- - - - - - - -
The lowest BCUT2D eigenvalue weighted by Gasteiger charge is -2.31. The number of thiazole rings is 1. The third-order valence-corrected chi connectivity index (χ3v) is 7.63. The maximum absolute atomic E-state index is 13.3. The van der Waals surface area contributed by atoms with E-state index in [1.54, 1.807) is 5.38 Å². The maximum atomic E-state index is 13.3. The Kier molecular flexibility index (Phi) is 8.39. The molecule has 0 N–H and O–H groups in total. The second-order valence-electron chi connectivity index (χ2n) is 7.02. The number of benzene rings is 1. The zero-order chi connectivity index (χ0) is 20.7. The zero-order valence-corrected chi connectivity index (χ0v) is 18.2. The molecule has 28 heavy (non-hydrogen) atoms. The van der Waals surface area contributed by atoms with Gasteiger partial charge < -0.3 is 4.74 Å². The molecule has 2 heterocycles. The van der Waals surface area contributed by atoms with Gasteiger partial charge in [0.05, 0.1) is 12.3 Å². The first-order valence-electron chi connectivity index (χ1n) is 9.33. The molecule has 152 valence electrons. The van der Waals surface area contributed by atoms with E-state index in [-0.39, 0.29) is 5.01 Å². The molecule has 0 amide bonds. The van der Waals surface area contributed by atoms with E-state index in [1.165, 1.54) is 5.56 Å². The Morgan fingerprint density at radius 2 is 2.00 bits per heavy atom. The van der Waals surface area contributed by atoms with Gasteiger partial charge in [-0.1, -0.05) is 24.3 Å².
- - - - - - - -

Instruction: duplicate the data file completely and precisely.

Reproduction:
The lowest BCUT2D eigenvalue weighted by Gasteiger charge is -2.31. The number of thiazole rings is 1. The third-order valence-corrected chi connectivity index (χ3v) is 7.63. The maximum absolute atomic E-state index is 13.3. The van der Waals surface area contributed by atoms with E-state index in [1.54, 1.807) is 5.38 Å². The maximum atomic E-state index is 13.3. The Kier molecular flexibility index (Phi) is 8.39. The molecule has 0 N–H and O–H groups in total. The second-order valence-electron chi connectivity index (χ2n) is 7.02. The number of benzene rings is 1. The zero-order chi connectivity index (χ0) is 20.7. The zero-order valence-corrected chi connectivity index (χ0v) is 18.2. The molecule has 28 heavy (non-hydrogen) atoms. The van der Waals surface area contributed by atoms with Gasteiger partial charge < -0.3 is 4.74 Å². The molecule has 2 heterocycles. The van der Waals surface area contributed by atoms with Gasteiger partial charge in [0.05, 0.1) is 12.3 Å². The first-order valence-electron chi connectivity index (χ1n) is 9.33. The molecule has 152 valence electrons. The van der Waals surface area contributed by atoms with E-state index in [-0.39, 0.29) is 5.01 Å². The molecule has 0 amide bonds. The van der Waals surface area contributed by atoms with E-state index in [1.165, 1.54) is 5.56 Å². The Morgan fingerprint density at radius 2 is 2.00 bits per heavy atom. The van der Waals surface area contributed by atoms with Gasteiger partial charge in [-0.1, -0.05) is 24.3 Å².